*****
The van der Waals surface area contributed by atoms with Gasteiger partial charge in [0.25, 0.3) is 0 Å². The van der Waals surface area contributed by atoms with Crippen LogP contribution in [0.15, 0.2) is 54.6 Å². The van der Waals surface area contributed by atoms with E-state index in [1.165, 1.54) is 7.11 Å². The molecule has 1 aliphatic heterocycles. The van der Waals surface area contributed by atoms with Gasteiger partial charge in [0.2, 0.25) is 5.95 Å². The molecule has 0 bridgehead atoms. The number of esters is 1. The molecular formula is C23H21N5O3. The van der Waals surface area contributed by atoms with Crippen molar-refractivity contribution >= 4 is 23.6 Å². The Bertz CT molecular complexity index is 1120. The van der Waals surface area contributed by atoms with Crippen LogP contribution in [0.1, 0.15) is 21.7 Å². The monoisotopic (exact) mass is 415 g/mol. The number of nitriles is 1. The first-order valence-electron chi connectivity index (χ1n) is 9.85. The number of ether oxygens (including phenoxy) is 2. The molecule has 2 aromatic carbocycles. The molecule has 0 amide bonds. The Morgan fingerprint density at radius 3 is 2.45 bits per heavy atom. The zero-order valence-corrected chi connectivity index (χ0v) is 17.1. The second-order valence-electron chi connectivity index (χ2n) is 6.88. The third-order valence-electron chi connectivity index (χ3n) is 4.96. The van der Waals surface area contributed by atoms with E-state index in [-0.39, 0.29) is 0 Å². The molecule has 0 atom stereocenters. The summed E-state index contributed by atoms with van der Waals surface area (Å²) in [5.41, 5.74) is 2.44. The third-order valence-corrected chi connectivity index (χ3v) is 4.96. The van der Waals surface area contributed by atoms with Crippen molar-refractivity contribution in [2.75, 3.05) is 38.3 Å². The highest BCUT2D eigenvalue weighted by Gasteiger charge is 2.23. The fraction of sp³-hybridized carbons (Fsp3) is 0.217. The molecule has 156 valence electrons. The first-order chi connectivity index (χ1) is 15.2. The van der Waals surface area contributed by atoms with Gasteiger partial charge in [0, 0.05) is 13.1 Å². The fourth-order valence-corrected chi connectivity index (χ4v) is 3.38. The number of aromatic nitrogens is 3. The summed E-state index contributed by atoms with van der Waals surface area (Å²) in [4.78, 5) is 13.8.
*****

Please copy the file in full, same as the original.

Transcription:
The van der Waals surface area contributed by atoms with Gasteiger partial charge in [0.25, 0.3) is 0 Å². The van der Waals surface area contributed by atoms with Crippen LogP contribution in [0.15, 0.2) is 54.6 Å². The van der Waals surface area contributed by atoms with E-state index in [1.165, 1.54) is 7.11 Å². The molecule has 1 aliphatic heterocycles. The van der Waals surface area contributed by atoms with Gasteiger partial charge in [0.2, 0.25) is 5.95 Å². The molecule has 0 bridgehead atoms. The number of esters is 1. The molecular formula is C23H21N5O3. The van der Waals surface area contributed by atoms with Crippen molar-refractivity contribution >= 4 is 23.6 Å². The Bertz CT molecular complexity index is 1120. The van der Waals surface area contributed by atoms with Crippen LogP contribution in [0.1, 0.15) is 21.7 Å². The monoisotopic (exact) mass is 415 g/mol. The number of nitriles is 1. The first-order valence-electron chi connectivity index (χ1n) is 9.85. The number of ether oxygens (including phenoxy) is 2. The molecule has 2 aromatic carbocycles. The molecule has 0 amide bonds. The Morgan fingerprint density at radius 3 is 2.45 bits per heavy atom. The zero-order valence-corrected chi connectivity index (χ0v) is 17.1. The second-order valence-electron chi connectivity index (χ2n) is 6.88. The third-order valence-electron chi connectivity index (χ3n) is 4.96. The van der Waals surface area contributed by atoms with E-state index in [-0.39, 0.29) is 0 Å². The molecule has 0 atom stereocenters. The summed E-state index contributed by atoms with van der Waals surface area (Å²) in [5.41, 5.74) is 2.44. The third-order valence-corrected chi connectivity index (χ3v) is 4.96. The van der Waals surface area contributed by atoms with Crippen molar-refractivity contribution in [2.75, 3.05) is 38.3 Å². The highest BCUT2D eigenvalue weighted by Gasteiger charge is 2.23. The fraction of sp³-hybridized carbons (Fsp3) is 0.217. The molecule has 156 valence electrons. The first-order chi connectivity index (χ1) is 15.2. The van der Waals surface area contributed by atoms with Gasteiger partial charge in [0, 0.05) is 13.1 Å². The fourth-order valence-corrected chi connectivity index (χ4v) is 3.38. The number of aromatic nitrogens is 3. The summed E-state index contributed by atoms with van der Waals surface area (Å²) in [4.78, 5) is 13.8.